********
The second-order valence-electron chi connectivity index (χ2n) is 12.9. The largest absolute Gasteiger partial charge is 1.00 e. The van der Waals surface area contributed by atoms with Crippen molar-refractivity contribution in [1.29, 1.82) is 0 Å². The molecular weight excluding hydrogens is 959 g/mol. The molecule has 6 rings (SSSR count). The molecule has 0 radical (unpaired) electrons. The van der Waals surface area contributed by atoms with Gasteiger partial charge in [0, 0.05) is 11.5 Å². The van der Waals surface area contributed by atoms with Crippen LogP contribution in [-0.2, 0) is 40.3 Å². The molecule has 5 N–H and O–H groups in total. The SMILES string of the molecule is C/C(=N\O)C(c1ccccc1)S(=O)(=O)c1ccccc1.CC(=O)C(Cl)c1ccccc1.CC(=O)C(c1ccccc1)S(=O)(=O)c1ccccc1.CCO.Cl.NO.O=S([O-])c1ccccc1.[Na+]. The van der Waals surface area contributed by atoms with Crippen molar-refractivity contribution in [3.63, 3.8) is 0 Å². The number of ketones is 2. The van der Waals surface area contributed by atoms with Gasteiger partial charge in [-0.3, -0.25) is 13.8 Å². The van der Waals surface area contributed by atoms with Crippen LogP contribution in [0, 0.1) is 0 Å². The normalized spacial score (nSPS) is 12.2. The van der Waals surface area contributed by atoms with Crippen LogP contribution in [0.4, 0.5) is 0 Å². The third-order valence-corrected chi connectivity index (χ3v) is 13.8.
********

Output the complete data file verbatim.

The second-order valence-electron chi connectivity index (χ2n) is 12.9. The largest absolute Gasteiger partial charge is 1.00 e. The van der Waals surface area contributed by atoms with Crippen molar-refractivity contribution in [1.29, 1.82) is 0 Å². The molecular weight excluding hydrogens is 959 g/mol. The molecule has 6 rings (SSSR count). The molecule has 0 radical (unpaired) electrons. The van der Waals surface area contributed by atoms with Gasteiger partial charge in [0, 0.05) is 11.5 Å². The van der Waals surface area contributed by atoms with Crippen LogP contribution in [-0.2, 0) is 40.3 Å². The molecule has 5 N–H and O–H groups in total. The SMILES string of the molecule is C/C(=N\O)C(c1ccccc1)S(=O)(=O)c1ccccc1.CC(=O)C(Cl)c1ccccc1.CC(=O)C(c1ccccc1)S(=O)(=O)c1ccccc1.CCO.Cl.NO.O=S([O-])c1ccccc1.[Na+]. The van der Waals surface area contributed by atoms with Crippen molar-refractivity contribution in [3.63, 3.8) is 0 Å². The number of ketones is 2. The van der Waals surface area contributed by atoms with Gasteiger partial charge in [-0.3, -0.25) is 13.8 Å². The van der Waals surface area contributed by atoms with Crippen LogP contribution in [0, 0.1) is 0 Å². The normalized spacial score (nSPS) is 12.2. The van der Waals surface area contributed by atoms with Crippen LogP contribution in [0.4, 0.5) is 0 Å². The third-order valence-corrected chi connectivity index (χ3v) is 13.8.